(Thanks to Christchurch Daily Photo for the above photo)

A human rights perspective on car parking for all

Car parking for people who hold mobility parking permits can be a contentious issue. It’s a major topic on disability advocacy websites and blogs across the world.  Why the fuss? Consider how often in our daily lives we make our way from one place to another.  We want these journeys to be unimpeded.  

In 2005 the Human Rights Commission released 'The Accessible Journey: Report of the Inquiry into Accessible Public Land Transport'.

‘The accessible journey’ is a powerful concept to understanding the importance of environments being built with actual people in mind.  

"All steps in the accessible journey are interlinked and are of equal importance. If one link is inadequate, the whole journey may be impossible". 

The Commission explains:

"Providing adequate access to the built environment allows disabled people to be included in the economic and social life of the community, to participate in education and employment and to contribute to their society. For Tangata Whenua and people from culturally and linguistically diverse communities, the right and ability to access cultural spaces such as marae and Pacific churches is integrally tied to rights to cultural participation and identity."
One example of barriers to the accessible journey is a lack of mobility car parks. The photo above depicts a Lisbon, Portugal protest by disability advocates.  The wheelchairs blocked ordinary car parks, and each chair had a label with a typical excuse given by people who park illegally in mobility car parks, such as:
  • I’m just going to be five minutes
  • Didn’t want to get a scratch on my car
  • There were lots of available spaces
This graphic is a move towards changing attitudes about people with disabilities. In New York State, the new law on accessibility signage and terminology has incorporated a symbol that is more active and positive.  Designated car parks are now called ‘accessible’ rather than ‘handicapped’. 
 
 

Introducing Health in All Policies Advisor Jane Murray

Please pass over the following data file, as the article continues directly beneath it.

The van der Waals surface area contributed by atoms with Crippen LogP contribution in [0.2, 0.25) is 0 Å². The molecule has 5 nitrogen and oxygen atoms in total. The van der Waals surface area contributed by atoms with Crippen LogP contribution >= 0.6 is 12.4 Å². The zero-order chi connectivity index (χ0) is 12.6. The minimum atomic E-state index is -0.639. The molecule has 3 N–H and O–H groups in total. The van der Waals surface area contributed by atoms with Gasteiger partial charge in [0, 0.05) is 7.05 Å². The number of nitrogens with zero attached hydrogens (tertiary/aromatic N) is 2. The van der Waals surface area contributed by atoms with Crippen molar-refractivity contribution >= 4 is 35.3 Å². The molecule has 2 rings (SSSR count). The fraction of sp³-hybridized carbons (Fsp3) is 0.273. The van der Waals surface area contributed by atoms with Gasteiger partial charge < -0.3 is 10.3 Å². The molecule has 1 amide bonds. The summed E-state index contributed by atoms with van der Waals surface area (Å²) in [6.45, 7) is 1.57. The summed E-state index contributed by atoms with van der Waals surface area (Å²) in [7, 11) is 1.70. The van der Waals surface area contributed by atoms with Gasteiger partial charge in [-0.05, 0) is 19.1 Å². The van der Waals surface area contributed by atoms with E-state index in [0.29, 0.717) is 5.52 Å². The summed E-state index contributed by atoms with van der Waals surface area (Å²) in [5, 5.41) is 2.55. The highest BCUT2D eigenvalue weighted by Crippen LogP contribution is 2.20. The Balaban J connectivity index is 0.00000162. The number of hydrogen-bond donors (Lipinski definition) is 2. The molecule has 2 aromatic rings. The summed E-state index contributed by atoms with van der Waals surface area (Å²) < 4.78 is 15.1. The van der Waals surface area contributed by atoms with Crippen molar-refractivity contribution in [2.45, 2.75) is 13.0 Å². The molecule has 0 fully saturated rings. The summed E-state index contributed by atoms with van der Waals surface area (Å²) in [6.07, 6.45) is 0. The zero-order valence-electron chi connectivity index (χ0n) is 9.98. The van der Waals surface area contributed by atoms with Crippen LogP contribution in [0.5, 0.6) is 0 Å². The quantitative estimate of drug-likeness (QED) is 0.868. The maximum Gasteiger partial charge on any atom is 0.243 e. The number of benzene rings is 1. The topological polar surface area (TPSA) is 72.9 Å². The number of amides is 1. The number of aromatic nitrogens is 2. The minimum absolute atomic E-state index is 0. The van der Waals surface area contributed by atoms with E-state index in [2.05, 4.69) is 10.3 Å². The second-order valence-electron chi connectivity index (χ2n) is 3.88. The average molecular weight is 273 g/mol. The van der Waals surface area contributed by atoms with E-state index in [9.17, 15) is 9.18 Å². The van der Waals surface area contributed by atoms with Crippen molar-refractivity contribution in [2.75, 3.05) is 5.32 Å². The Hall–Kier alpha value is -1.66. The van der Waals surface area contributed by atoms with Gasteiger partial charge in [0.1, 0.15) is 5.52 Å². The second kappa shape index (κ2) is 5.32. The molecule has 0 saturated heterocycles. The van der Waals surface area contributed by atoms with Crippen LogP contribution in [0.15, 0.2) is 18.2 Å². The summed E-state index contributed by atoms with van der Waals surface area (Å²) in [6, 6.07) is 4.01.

So what does a Health in All Policies Advisor do?  Well, my job has many aspects to it.  Currently I am focusing on coordinating the joint work plan between the Christchurch City Council and the Canterbury District Health Board.  So this part of my role is about bringing people together to help ensure that health of the people of Christchurch is considered as various stakeholders plan their projects. 
 
The best part of my job is working ‘upstream’, as it were.  Working with council officers on health impact assessments and early drafts of policies and plans means we get our Health in All Policies message embedded at an early stage.  It has a real flow on effect where we all get to help shape the city at the planning stages to become an amazing, healthy place for everyone to live.
 
Another interesting feature of my role is sometimes stumbling across the interconnections between policy areas.  Recently after a Land Use Recovery workshop we retired to our ‘office’ at the Pegasus Arms for a debrief.  While talking with some of the Environment Canterbury representatives I discovered one of their consultants was someone I had been emailing with for the past two weeks on an entirely different submission...small world!
 
One challenging aspect is understanding the roles of all the different stakeholders.  Every stakeholder has their own emphasis so understanding what is important to each one and how that might relate to policy and planning is key. 
 
Right now Christchurch is a region that needs dynamic recovery policies.  This means there is always something new around the corner.  So watch this space…